Goodbye Overconsumption: Why the Commons Can Save Us From Drowning in Too Much Stuff
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Annie Leonard is one of the most articulate, effective champions of the commons today. Her webfilm The Story of Stuff has been seen more than 15 million times by viewers. She also adapted it into a book.
Drawing on her experience investigating and organizing on environmental health and justice issues in more than 40 countries, Leonard says she’s “made it her life’s calling to blow the whistle on important issues plaguing our world.”
She deploys hard facts, common sense, witty animation and an engaging “everywoman” role as narrator to probe complex problems such as the high costs of consumerism, the influence of corporate money in our democracy, and government budget priorities.
In 2008, she founded the Story of Stuff Project, to help people get involved in making the decisions that affect their future and to create new webfilms on critical issues such as The Story of Citizens United and The Story of Bottled Water. Her most recent film The Story of Broke, provides a riveting rebuttal to claims that America can no longer afford health and social protections.
Here Leonard answers a few questions about the importance of the commons in her life, work and the world.
Jay Walljasper: What are a few of the most beloved commons in your life and community?
Annie Leonard: I asked this question to our Story of Stuff team over lunch recently and the conversation lit up as we each called out commons we cherish most. We identified cultural commons that add such richness to our lives (music, recipes, the amazing murals in San Francisco), physical commons that we use daily (the library, bike lanes and dog parks ranked high); social commons that make the broader society better for all (teachers, health care providers, the woman who helps pedestrians cross the street at a particularly busy intersection near our office). We also thought of another category, which I’ll call aspirational commons: hope, passion, commitment, the future. These belong to all of us, and it is up to all of us to protect and nourish them—because a society without hope and passion, and without a possibility-rich future, is a dreary society indeed. And, of course, our democracy: it belongs to all of us and only works when we all engage.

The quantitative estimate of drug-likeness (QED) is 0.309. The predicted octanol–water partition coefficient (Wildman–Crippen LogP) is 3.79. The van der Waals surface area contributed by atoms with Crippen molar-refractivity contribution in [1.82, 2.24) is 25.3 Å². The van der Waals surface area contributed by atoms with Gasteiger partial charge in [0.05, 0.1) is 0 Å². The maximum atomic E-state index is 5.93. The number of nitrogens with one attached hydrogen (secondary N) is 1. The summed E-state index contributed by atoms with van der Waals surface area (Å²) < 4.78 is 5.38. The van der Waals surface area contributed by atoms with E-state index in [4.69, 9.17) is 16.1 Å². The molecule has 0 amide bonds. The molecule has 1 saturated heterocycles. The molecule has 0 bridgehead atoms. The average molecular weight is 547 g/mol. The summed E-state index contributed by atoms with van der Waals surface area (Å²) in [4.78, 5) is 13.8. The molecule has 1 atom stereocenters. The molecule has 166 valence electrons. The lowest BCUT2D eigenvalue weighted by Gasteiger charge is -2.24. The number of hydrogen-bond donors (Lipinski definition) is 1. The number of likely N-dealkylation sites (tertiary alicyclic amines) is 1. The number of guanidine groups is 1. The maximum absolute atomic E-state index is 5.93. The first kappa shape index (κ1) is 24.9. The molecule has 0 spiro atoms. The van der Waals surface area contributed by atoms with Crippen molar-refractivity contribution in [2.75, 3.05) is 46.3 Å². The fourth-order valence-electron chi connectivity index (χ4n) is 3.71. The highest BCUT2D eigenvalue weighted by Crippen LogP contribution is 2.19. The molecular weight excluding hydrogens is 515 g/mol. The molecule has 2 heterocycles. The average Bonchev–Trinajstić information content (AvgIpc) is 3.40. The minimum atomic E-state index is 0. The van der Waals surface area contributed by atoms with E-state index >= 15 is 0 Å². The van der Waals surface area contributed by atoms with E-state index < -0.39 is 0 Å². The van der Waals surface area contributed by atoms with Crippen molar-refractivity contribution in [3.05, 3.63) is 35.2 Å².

For us at The Story of Stuff Project, the commons is also an orientation; it is about how we do things, how we work together as much as the assets that we all share. It is the act of figuring out solutions together and ensuring diverse voices are engaged in planning processes. It is a commitment to collective action, collective wellbeing and having each other’s backs. It is the realization that no one is as smart as everyone. It’s the realization that we all do better when we all do better.
JW: How did you first learn about the commons?
AL: I first learned about the commons as a kid using parks and libraries. I didn’t assign the label “commons” to them, but I understood early on that some things belong to all of us and these shared assets enhance our lives and rely on our care. I also learned that investments in the commons pay back manyfold: if we organize a litter clean up, we get a super fun park to play in.
Like many other college students, my first introduction to the word “commons” was sadly in conjunction with the word “sheep” and “tragedy.” That lousy resource management class tainted the word for me for years, until I heard Ralph Nader address a group of college students. He asked them to yell out a list of everything they own. This being the pre-i-gadget 1980’s, the list included “Sony Walkman…boombox… books…bicycle…clothes…bank account.” When the lists started to peter out, Ralph asked about National Parks and public air waves. A light went off in each of our heads, and a whole new list was shouted out: rivers, libraries, the Smithsonian, monuments. That’s when I realized that the commons isn’t an overgrazed pasture; it really is all that we share.